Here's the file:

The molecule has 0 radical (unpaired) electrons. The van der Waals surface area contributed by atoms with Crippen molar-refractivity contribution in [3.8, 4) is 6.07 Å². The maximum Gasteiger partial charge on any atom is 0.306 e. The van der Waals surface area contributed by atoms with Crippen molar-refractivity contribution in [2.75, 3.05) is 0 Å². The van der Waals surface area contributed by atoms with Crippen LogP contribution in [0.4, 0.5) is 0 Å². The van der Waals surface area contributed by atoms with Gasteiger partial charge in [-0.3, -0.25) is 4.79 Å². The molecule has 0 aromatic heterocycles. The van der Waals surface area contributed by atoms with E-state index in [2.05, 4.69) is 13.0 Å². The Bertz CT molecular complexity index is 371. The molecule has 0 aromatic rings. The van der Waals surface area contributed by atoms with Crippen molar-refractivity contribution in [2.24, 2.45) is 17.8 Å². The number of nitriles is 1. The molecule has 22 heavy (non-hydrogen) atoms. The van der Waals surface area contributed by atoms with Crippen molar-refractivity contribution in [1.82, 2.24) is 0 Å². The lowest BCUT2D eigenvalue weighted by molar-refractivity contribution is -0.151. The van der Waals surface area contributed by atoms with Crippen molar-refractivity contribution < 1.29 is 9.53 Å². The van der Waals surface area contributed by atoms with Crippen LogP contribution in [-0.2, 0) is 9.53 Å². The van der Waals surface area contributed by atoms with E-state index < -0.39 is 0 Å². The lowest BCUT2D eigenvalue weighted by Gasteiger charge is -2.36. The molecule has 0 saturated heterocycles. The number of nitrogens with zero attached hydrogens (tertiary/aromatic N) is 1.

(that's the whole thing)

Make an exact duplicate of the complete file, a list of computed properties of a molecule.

The molecule has 0 radical (unpaired) electrons. The van der Waals surface area contributed by atoms with Crippen molar-refractivity contribution in [3.8, 4) is 6.07 Å². The maximum Gasteiger partial charge on any atom is 0.306 e. The van der Waals surface area contributed by atoms with Crippen molar-refractivity contribution in [2.75, 3.05) is 0 Å². The van der Waals surface area contributed by atoms with Crippen LogP contribution in [0.4, 0.5) is 0 Å². The van der Waals surface area contributed by atoms with Gasteiger partial charge in [-0.3, -0.25) is 4.79 Å². The molecule has 0 aromatic heterocycles. The van der Waals surface area contributed by atoms with E-state index in [2.05, 4.69) is 13.0 Å². The Bertz CT molecular complexity index is 371. The molecule has 0 aromatic rings. The van der Waals surface area contributed by atoms with Crippen molar-refractivity contribution in [2.24, 2.45) is 17.8 Å². The number of nitriles is 1. The molecule has 22 heavy (non-hydrogen) atoms. The van der Waals surface area contributed by atoms with Crippen molar-refractivity contribution in [1.82, 2.24) is 0 Å². The lowest BCUT2D eigenvalue weighted by molar-refractivity contribution is -0.151. The van der Waals surface area contributed by atoms with Crippen molar-refractivity contribution < 1.29 is 9.53 Å². The van der Waals surface area contributed by atoms with Crippen LogP contribution in [-0.2, 0) is 9.53 Å². The van der Waals surface area contributed by atoms with E-state index < -0.39 is 0 Å². The lowest BCUT2D eigenvalue weighted by Gasteiger charge is -2.36. The molecule has 0 saturated heterocycles. The number of nitrogens with zero attached hydrogens (tertiary/aromatic N) is 1.